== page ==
International Capital Markets Newsletter: The ESG Edition – June 2021 – Issue 4: SEC’s Recent Pronouncements on ESG and Other Recent ESG Initiatives:
That the meaning of “ESG” is no longer necessary and illustrates how these issues have become important to investors, public companies, international capital markets, and the US Securities and Exchange Commission (the “SEC”). Institutional investors remain focused on corporate governance and other long-term value creation policies, with a greater focus on environmental, social, and governance factors, including sustainability.
ESG-targeted funds have had an unprecedented impact, surpassing the COVID-19 pandemic in 2020 in a number of ways. For example, during the COVID-19 pandemic, the global flow of sustainable funds increased 88% in the fourth quarter of 2020 and in that period, 196 record sustainable funds products were launched, according to researcher Morningstar.
The States, mutual funds that claim to make sustainable investments, outperform their traditional peer-to-peer funds by 4.3 percentage points, according to Morgan Stanley, with average total returns of 4.3 percentage points and 0.9 percentage points. For investment funds.
At the same time, the pandemic poses significant social, economic, and reputational costs that can arise if companies do not address ESG issues, including climate change, systemic racism, worker safety, health and well-being, and resilience. From the supply chain. that respond to these developments. For these reasons, the SEC has highlighted ESG issues in several recent announcements, speeches, and other public statements, as well as in other regulatory bodies, as described in this update.
Recent SEC Statements on ESG
As part of a renewed focus on ESG issues, the SEC issued several statements and press releases in 2021 to improve ESG disclosure in SEC filings of publicly traded companies. On February 24, 2021, then-President Allison Herren Lee released a statement urging the SEC’s Treasury Department (“CorpFin”) to pay more attention to public disclosures related to the weather. that CorpFin assesses, inter alia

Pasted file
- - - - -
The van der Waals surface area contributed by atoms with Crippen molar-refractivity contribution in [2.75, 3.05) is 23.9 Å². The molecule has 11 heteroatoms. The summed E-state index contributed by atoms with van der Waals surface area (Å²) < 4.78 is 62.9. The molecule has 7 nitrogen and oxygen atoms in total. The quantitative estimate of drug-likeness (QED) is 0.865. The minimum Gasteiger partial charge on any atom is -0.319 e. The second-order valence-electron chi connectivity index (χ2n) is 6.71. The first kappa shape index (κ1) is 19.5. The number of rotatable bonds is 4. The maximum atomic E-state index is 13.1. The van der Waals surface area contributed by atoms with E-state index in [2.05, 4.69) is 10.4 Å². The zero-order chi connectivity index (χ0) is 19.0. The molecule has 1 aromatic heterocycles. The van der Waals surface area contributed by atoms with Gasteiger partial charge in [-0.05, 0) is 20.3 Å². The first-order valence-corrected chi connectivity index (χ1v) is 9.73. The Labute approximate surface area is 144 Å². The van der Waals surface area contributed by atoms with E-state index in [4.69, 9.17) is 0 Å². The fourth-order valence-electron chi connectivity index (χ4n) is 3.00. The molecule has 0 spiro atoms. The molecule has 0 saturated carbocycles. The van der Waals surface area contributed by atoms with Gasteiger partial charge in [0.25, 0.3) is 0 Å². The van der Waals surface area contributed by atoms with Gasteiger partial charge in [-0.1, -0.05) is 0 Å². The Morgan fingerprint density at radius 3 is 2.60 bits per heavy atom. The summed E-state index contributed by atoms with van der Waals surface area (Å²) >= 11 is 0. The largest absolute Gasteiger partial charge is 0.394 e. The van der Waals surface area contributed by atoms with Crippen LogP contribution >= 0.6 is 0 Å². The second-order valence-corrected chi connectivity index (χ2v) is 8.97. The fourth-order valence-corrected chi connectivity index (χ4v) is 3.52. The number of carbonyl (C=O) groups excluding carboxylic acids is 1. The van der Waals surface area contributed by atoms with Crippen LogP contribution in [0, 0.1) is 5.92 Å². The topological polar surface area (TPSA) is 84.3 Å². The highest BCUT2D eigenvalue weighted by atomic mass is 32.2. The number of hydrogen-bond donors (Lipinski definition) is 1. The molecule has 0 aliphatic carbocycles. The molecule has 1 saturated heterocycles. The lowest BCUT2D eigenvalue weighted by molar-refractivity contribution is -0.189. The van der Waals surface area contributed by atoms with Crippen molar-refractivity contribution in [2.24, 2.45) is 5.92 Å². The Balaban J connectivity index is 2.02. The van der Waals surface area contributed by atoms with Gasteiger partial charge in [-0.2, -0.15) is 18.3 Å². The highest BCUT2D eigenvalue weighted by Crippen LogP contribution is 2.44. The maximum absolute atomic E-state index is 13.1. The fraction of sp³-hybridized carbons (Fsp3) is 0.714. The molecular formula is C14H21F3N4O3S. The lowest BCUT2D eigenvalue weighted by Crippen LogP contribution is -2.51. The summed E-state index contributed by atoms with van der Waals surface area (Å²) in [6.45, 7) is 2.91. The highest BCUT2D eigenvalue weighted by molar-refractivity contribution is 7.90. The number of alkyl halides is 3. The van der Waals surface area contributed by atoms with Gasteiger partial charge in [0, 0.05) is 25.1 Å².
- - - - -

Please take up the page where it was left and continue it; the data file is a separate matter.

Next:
(i) the extent to which listed companies pay attention to the guidelines issued by the SEC in 2010 for listed companies in relation to existing climate change disclosures (the “2010 Guideline”);
(ii)compliance with disclosure obligations under federal security laws;
(iii) contacting public sector companies on these issues and
(iv) critical lessons on how the market currently manages climate-related risks. Interim President Lee said in his statement that the SEC will use the insights from the CorpFin review to update the 2010 guidelines to reflect developments over the past decade.
Current and proposed ESG information structures
Any new SEC rules relating to climate change disclosure or other ESG issues will be based on the existing information framework and evolving market practices regarding ESG disclosure in the United States and around the world in recent years. As described in the 2010 guidelines, climate change and other risks associated with ESG factors may be relevant to a number of existing rules and regulations, such as detailed requirements on the company’s history, legal actions, risk factors and analytical requirements and discussion by administration (MD&A) of Regulation SK. However, much recent and current ESG information is descriptive and historical in nature, and accountability has recently increased through the use of goals and other metrics to demonstrate a company’s progress toward meeting its ESG goals.
The Financial Disclosure Task Force on Climate Change (TCFD), created by the Financial Stability Board (FSB) in 2015 to develop consistent information on financial risks that can be used by businesses, banks, and investors to provide information to interested parties, published year an assessment. recommends companies, including
(i) the criteria and objectives used to assess and manage significant risks and opportunities for the climate where such information is relevant and
(ii) the objectives defined by the organization; described, used to measure risks and opportunities related to climate and performance objectives.
14 A growing number of public companies in the United States have already launched forward-looking initiatives on climate change and diversity, including targets and other measures, regularly on a dedicated page on their corporate website and sometimes around a limited liability holding company. SEC reports.